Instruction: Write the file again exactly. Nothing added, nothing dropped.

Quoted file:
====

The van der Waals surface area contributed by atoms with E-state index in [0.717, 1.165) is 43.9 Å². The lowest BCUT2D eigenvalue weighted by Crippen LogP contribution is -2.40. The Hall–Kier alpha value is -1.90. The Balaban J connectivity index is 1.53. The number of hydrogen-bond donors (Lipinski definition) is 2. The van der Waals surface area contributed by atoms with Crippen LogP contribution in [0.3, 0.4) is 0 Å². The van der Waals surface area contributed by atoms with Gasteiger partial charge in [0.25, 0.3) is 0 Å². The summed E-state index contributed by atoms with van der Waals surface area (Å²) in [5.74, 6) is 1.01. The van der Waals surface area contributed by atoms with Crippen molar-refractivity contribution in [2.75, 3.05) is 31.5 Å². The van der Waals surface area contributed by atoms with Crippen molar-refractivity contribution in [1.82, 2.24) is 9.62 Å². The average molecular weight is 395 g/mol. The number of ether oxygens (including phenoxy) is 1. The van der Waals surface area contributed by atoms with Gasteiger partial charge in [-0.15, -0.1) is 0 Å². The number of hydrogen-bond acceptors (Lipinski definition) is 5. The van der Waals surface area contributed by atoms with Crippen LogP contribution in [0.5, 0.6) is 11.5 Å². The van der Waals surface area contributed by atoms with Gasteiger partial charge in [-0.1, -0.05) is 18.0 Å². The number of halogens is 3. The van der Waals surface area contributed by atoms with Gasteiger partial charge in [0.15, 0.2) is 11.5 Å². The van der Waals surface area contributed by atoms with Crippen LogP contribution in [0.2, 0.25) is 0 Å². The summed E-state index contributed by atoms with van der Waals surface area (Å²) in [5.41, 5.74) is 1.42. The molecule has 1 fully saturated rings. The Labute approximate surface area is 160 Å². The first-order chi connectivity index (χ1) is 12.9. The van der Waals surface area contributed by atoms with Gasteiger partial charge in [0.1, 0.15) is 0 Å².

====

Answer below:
The van der Waals surface area contributed by atoms with E-state index in [0.717, 1.165) is 43.9 Å². The lowest BCUT2D eigenvalue weighted by Crippen LogP contribution is -2.40. The Hall–Kier alpha value is -1.90. The Balaban J connectivity index is 1.53. The number of hydrogen-bond donors (Lipinski definition) is 2. The van der Waals surface area contributed by atoms with Crippen LogP contribution in [0.3, 0.4) is 0 Å². The van der Waals surface area contributed by atoms with Gasteiger partial charge in [0.25, 0.3) is 0 Å². The summed E-state index contributed by atoms with van der Waals surface area (Å²) in [5.74, 6) is 1.01. The van der Waals surface area contributed by atoms with Crippen molar-refractivity contribution in [2.75, 3.05) is 31.5 Å². The van der Waals surface area contributed by atoms with Crippen molar-refractivity contribution in [1.82, 2.24) is 9.62 Å². The average molecular weight is 395 g/mol. The number of ether oxygens (including phenoxy) is 1. The van der Waals surface area contributed by atoms with Gasteiger partial charge in [-0.15, -0.1) is 0 Å². The number of hydrogen-bond acceptors (Lipinski definition) is 5. The van der Waals surface area contributed by atoms with Crippen LogP contribution in [0.5, 0.6) is 11.5 Å². The van der Waals surface area contributed by atoms with Gasteiger partial charge in [-0.1, -0.05) is 18.0 Å². The number of halogens is 3. The van der Waals surface area contributed by atoms with Gasteiger partial charge in [0.15, 0.2) is 11.5 Å². The van der Waals surface area contributed by atoms with Crippen LogP contribution in [0.2, 0.25) is 0 Å². The summed E-state index contributed by atoms with van der Waals surface area (Å²) in [5.41, 5.74) is 1.42. The molecule has 1 fully saturated rings. The Labute approximate surface area is 160 Å². The first-order chi connectivity index (χ1) is 12.9. The van der Waals surface area contributed by atoms with Gasteiger partial charge in [0.1, 0.15) is 0 Å².